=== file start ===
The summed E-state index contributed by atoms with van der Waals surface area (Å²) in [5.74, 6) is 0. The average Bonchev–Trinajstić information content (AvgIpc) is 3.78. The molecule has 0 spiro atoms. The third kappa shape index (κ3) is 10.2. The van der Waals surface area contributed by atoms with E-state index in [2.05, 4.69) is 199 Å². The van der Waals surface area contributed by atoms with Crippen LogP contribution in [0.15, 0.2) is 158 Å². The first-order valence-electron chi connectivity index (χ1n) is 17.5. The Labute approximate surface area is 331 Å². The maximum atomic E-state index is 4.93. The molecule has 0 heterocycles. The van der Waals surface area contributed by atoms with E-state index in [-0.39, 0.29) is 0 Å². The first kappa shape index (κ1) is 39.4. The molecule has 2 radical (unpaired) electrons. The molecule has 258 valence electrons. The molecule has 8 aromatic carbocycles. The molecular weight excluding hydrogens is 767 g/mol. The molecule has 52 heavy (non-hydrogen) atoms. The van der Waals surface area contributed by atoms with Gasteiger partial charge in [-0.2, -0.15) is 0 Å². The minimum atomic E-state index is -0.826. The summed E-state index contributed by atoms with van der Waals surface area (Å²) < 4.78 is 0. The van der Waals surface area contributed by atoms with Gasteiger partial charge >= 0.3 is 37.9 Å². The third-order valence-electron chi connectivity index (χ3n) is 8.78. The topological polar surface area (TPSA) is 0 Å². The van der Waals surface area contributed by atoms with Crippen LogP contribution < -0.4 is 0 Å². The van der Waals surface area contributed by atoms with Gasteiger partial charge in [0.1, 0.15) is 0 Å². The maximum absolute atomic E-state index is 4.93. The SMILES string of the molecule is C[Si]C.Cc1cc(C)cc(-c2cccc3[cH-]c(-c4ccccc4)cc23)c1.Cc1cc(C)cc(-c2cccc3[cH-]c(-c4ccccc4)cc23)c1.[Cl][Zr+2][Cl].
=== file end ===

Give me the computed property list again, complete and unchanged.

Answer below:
The summed E-state index contributed by atoms with van der Waals surface area (Å²) in [5.74, 6) is 0. The average Bonchev–Trinajstić information content (AvgIpc) is 3.78. The molecule has 0 spiro atoms. The third kappa shape index (κ3) is 10.2. The van der Waals surface area contributed by atoms with E-state index in [2.05, 4.69) is 199 Å². The van der Waals surface area contributed by atoms with Crippen LogP contribution in [0.15, 0.2) is 158 Å². The first-order valence-electron chi connectivity index (χ1n) is 17.5. The Labute approximate surface area is 331 Å². The maximum atomic E-state index is 4.93. The molecule has 0 heterocycles. The van der Waals surface area contributed by atoms with E-state index in [-0.39, 0.29) is 0 Å². The first kappa shape index (κ1) is 39.4. The molecule has 2 radical (unpaired) electrons. The molecule has 258 valence electrons. The molecule has 8 aromatic carbocycles. The molecular weight excluding hydrogens is 767 g/mol. The molecule has 52 heavy (non-hydrogen) atoms. The van der Waals surface area contributed by atoms with Gasteiger partial charge in [-0.2, -0.15) is 0 Å². The minimum atomic E-state index is -0.826. The summed E-state index contributed by atoms with van der Waals surface area (Å²) < 4.78 is 0. The van der Waals surface area contributed by atoms with Gasteiger partial charge >= 0.3 is 37.9 Å². The third-order valence-electron chi connectivity index (χ3n) is 8.78. The topological polar surface area (TPSA) is 0 Å². The van der Waals surface area contributed by atoms with Crippen LogP contribution < -0.4 is 0 Å². The van der Waals surface area contributed by atoms with Gasteiger partial charge in [0.1, 0.15) is 0 Å². The maximum absolute atomic E-state index is 4.93. The SMILES string of the molecule is C[Si]C.Cc1cc(C)cc(-c2cccc3[cH-]c(-c4ccccc4)cc23)c1.Cc1cc(C)cc(-c2cccc3[cH-]c(-c4ccccc4)cc23)c1.[Cl][Zr+2][Cl].